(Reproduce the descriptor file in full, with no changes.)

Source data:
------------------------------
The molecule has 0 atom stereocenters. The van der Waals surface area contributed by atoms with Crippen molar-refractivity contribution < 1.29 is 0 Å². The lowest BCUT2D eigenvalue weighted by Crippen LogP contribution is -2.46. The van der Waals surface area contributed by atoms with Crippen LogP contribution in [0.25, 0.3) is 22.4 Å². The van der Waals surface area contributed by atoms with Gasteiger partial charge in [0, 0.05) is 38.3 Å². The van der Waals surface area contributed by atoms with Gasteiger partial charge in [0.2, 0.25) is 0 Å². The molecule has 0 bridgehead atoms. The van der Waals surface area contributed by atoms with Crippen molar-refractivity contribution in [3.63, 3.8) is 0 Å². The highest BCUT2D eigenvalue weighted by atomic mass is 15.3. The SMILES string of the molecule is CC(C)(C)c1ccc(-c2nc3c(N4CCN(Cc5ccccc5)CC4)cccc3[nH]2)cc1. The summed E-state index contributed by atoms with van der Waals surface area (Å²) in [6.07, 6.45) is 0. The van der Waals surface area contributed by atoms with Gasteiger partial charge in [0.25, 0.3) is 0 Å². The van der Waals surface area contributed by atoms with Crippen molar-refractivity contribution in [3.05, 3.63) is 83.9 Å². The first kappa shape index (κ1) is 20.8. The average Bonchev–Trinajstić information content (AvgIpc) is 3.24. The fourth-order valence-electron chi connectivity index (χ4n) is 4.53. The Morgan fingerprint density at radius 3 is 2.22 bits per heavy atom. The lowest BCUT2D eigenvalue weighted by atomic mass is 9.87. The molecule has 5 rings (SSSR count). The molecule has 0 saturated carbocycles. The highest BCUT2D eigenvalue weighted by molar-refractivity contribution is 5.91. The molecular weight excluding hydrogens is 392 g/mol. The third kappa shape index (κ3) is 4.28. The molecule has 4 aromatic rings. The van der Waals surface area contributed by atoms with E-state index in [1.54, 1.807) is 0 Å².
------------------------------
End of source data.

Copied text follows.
The molecule has 0 atom stereocenters. The van der Waals surface area contributed by atoms with Crippen molar-refractivity contribution < 1.29 is 0 Å². The lowest BCUT2D eigenvalue weighted by Crippen LogP contribution is -2.46. The van der Waals surface area contributed by atoms with Crippen LogP contribution in [0.25, 0.3) is 22.4 Å². The van der Waals surface area contributed by atoms with Gasteiger partial charge in [0, 0.05) is 38.3 Å². The van der Waals surface area contributed by atoms with Gasteiger partial charge in [0.2, 0.25) is 0 Å². The molecule has 0 bridgehead atoms. The van der Waals surface area contributed by atoms with Crippen molar-refractivity contribution in [3.63, 3.8) is 0 Å². The highest BCUT2D eigenvalue weighted by atomic mass is 15.3. The SMILES string of the molecule is CC(C)(C)c1ccc(-c2nc3c(N4CCN(Cc5ccccc5)CC4)cccc3[nH]2)cc1. The summed E-state index contributed by atoms with van der Waals surface area (Å²) in [6.07, 6.45) is 0. The van der Waals surface area contributed by atoms with Gasteiger partial charge in [0.25, 0.3) is 0 Å². The van der Waals surface area contributed by atoms with Crippen molar-refractivity contribution in [3.05, 3.63) is 83.9 Å². The first kappa shape index (κ1) is 20.8. The average Bonchev–Trinajstić information content (AvgIpc) is 3.24. The fourth-order valence-electron chi connectivity index (χ4n) is 4.53. The Morgan fingerprint density at radius 3 is 2.22 bits per heavy atom. The lowest BCUT2D eigenvalue weighted by atomic mass is 9.87. The molecule has 5 rings (SSSR count). The molecule has 0 saturated carbocycles. The highest BCUT2D eigenvalue weighted by molar-refractivity contribution is 5.91. The molecular weight excluding hydrogens is 392 g/mol. The third kappa shape index (κ3) is 4.28. The molecule has 4 aromatic rings. The van der Waals surface area contributed by atoms with E-state index in [1.54, 1.807) is 0 Å².